One can understand why Charles was so impressed with Ragazzi’s work. The Eighth Sonata opens with an almost percussive piece of quasi-regal pomp, perhaps partially undermined by the extreme energy of Cappella Gabetta’s exuberant playing, and there are plenty of small contrapuntal devices to pander to the king’s taste for such things. Most notable are the violent changes of direction in the music, which are given added impact by the extremely colourful and dramatically driven playing of Gabetta himself. I particularly like the abrupt and no-nonsense way in which they end the Eighth Sonata.
Both the other composers represented on the disc were native Viennese. Joseph Ferdinand Timmer came from a line of Viennese musicians about whom surprisingly little is known. Grove dismisses Timmer with the words “his compositions are rather unattractive”, but while the Concerto on this disc is not the most distinguished nor memorable work here, it has much to commend it, not least the sprightly solo violin part of the first movement with its frequent echo effects and, in the third movement, some breathtaking virtuoso display. The many sudden changes of key and metre add spice to some otherwise relatively mundane musical ideas and possibly compensate for a certain lack of coherence in the music as a whole. This is hailed as the work’s first recording, and such is the vitality with which these musicians tackle it, that one feels its debut is long overdue.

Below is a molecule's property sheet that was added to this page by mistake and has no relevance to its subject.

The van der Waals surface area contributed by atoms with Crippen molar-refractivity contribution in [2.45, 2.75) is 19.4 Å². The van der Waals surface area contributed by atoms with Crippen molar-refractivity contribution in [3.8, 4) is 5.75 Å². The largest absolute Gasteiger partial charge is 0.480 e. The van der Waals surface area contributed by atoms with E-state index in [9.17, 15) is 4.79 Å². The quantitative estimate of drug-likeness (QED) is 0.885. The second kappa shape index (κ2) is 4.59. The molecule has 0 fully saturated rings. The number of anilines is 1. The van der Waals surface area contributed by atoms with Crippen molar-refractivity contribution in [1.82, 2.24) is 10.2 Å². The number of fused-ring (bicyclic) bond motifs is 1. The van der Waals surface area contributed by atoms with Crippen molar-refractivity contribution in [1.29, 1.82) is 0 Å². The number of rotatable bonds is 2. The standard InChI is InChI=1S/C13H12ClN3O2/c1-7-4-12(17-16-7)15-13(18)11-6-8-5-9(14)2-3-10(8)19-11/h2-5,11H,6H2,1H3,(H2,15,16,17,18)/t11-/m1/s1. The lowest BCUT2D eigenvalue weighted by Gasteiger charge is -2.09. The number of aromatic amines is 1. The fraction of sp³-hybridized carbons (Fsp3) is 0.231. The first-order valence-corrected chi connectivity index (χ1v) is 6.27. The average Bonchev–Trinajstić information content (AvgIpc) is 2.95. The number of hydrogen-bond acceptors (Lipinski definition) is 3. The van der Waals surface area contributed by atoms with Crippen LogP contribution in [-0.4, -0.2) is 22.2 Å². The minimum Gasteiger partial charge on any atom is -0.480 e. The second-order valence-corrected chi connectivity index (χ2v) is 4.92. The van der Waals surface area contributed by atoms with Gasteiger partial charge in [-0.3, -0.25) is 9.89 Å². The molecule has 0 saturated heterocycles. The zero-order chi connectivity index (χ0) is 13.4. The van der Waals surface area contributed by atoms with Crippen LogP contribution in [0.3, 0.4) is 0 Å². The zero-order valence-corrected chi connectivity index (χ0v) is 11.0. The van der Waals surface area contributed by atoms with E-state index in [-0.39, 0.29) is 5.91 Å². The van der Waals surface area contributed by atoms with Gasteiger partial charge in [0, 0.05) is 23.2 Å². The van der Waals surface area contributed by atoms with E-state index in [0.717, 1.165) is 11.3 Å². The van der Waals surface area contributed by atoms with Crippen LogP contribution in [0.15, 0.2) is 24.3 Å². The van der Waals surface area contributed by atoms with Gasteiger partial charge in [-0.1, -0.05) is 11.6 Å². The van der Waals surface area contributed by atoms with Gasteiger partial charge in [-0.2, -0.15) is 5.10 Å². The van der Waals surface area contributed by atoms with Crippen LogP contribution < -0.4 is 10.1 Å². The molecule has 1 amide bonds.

The most interesting and rewarding music on this disc comes from the pen of Joseph Umstatt, who was the young Prince Nikolaus Esterházy’s music teacher. His association with the Esterházy family ended, and Umstatt cropped up subsequently in Brno, Dresden and Bamberg (where he died the year after Haydn had entered the service of the Esterházy family). His music was well known across Europe for some years after his death, and it appears from the manuscript source of the two violin concertos recorded here, in the possession of the Austrian National Library that, on leaving the Esterházy employ, he petitioned Charles VI for a post at the court in Vienna. That he did not succeed may be down to the obvious influence of Vivaldi on these works. That said, neither of his two concertos on this disc is anything other than an entirely original composition with a very distinct individual voice. Of particular note is the enchanting little conversational echoes in the slow movement of No.6 which the players of Cappella Gabetta handle with delicious delicacy.
Historically interesting as the programme is, it comes to life in these enthusiastic performance. Every opportunity is taken for coloristic variety, Gabetta himself proves to be a suitably flamboyant soloist and his ensemble follows along with great relish. The recording is greatly enhanced by the venue, a 14th century convent in the Alsace renowned for its exceptional acoustics.